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Thoroughgood. Where Seagulls…Learn to Fly!
Encouraging words on hallway signs hang high above the heads of preschoolers walking hand-in-hand with their parents to room 33. The future Seagulls are greeted by smiling Thoroughgood Elementary teachers and invited to find a seat on a colorful rug adorned with animals and other objects from A to Z.
“Why don’t you sit on the square with the zebra, Joey,” a teacher encourages, reading the nametag on the child’s paper headband.
“Let’s see. We have Henry and Macayla and Gavin,” says another teacher scanning the crowd as children find places to sit. “Oh, and Annabelle and Owen and Audrey. There’s Trevor and Zack.”
“And Wesley,” exclaims a voice from the floor.
Parents chuckle from the back of the room, and the teacher acknowledges, “Yes, of course, and Wesley is with us tonight.”
Wesley smiles broadly and adjusts his Pete the Cat crown.
Kathy Scott, Thoroughgood’s speech-language pathologist, welcomes the group to the school’s kindergarten readiness program. It is designed to engage children and their parents in interactive learning activities focused on math, reading and technology in order to prepare children for the transition to kindergarten. To support this program, Scott was awarded an innovative learning grant from the Virginia Beach Education Foundation (VBEF).
“It is well documented in the literature that students who come to kindergarten with a solid foundation in oral language, phonemic awareness, early literacy, math, motor and social skills are likely to achieve success in school,” wrote Scott in her grant application. Scott added that the program helps “foster a belief that school is a safe, comfortable place to come to and to learn.”
As two dozen children made themselves comfortable on the classroom rug, Scott highlighted for parents various pamphlets and resources in a readiness packet they all received. “Phonemic awareness is important for early readers,” she stressed when referencing a document with early reading and writing tips. Scott then shared that each child would receive a free copy of the book, “Pete the Cat,” that they were about to read together.
“It has stickers and a poster,” she said.
“I can read it tonight?” an excited child asked loud enough for all to hear.
“Yes you can,” assured Scott, “and why don’t we get started with our book.”
Attention turned to the classroom whiteboard as a cheerful recorded voice told the story of how Pete the Cat convinced a friend that Valentine’s Day “is cool.” Large, colorful pages flipped on the screen featuring Pete and his homemade cards for friends.
The whole group reading session was followed by small group activities in three kindergarten classrooms. In room 35, children counted and sorted candy hearts by color. Table 34 featured iPads for the pre-schoolers to try assorted apps. Children staying in room 33 worked with parents to make Valentine’s Day cards like Pete the Cat did for his special friends.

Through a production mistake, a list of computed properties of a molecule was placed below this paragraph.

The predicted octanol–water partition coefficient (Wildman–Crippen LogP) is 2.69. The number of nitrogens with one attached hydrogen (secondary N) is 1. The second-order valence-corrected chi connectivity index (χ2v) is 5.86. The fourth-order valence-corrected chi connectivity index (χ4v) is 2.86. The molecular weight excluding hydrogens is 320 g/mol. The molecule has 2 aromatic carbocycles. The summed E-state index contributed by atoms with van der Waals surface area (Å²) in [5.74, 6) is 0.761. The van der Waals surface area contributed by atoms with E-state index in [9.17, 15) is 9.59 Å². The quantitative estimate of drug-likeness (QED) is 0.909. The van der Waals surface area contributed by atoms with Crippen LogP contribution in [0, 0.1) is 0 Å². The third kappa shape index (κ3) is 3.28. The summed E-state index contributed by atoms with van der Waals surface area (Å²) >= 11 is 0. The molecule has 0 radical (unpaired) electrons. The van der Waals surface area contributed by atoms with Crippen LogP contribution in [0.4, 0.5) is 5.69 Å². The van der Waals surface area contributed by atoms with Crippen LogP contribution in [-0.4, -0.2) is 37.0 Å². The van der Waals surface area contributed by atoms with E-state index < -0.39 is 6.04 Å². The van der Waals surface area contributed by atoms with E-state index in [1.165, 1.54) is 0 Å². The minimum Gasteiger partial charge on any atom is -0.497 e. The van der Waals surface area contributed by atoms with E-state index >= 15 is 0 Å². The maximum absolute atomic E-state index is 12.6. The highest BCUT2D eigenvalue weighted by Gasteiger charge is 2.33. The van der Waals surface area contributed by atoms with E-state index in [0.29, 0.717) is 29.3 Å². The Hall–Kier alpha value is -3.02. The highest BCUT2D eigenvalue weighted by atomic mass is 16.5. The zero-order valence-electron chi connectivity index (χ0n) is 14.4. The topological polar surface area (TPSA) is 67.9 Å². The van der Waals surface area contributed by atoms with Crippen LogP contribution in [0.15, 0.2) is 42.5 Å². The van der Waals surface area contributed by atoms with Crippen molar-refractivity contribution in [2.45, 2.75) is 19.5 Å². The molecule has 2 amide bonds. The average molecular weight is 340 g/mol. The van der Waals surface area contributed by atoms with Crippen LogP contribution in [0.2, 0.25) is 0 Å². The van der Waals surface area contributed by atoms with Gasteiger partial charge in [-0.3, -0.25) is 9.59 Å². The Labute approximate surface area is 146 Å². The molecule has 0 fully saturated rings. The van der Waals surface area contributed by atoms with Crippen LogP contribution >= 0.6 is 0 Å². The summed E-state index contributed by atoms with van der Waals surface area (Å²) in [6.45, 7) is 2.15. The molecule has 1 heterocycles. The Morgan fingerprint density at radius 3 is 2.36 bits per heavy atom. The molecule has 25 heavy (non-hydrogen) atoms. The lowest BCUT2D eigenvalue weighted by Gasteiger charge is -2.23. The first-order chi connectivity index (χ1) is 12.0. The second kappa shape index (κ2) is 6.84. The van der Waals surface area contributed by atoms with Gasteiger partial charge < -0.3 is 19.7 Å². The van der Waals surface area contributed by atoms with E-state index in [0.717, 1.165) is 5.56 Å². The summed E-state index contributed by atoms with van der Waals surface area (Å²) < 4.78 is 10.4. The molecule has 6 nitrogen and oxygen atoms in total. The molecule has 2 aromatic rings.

“Can I get your picture?” asked one parent.
Without hesitation her son looked up, smiled and said, “Cheeeeeeese.”
“You know how to glue,” encouraged a parent at another table. “Yes, just like that.”
No encouragement or direction is needed in room 34 as children whiz through iPad apps like digital natives.
Thoroughgood principal Cheryl Zigrang talked to children and parents as the groups switched classrooms for new activities. “There are so many parents here,” she observed, “and that makes me very happy.”
Zigrang is especially looking forward to the final readiness session this spring because it will be a community outreach event held at the Bayville Park shelter. Engaging parents and children outside of the school setting is another opportunity to try to reach every preschool child in her school’s attendance zone.
Scott and her Thoroughgood colleagues hope the skills the children practice in the one-hour session are extended to home and that the materials children receive will be used in future family interactions. She knows that school readiness is a partnership.
“We want to provide information to parents about the resources and interventions available to their children during these critical years of early development,” she said. “By being proactive during the preschool years, students will come to school ready to learn.”
Visit vbef.org to learn more about the Virginia Beach Education Foundation and the grants it awards to support innovative and creative learning programs.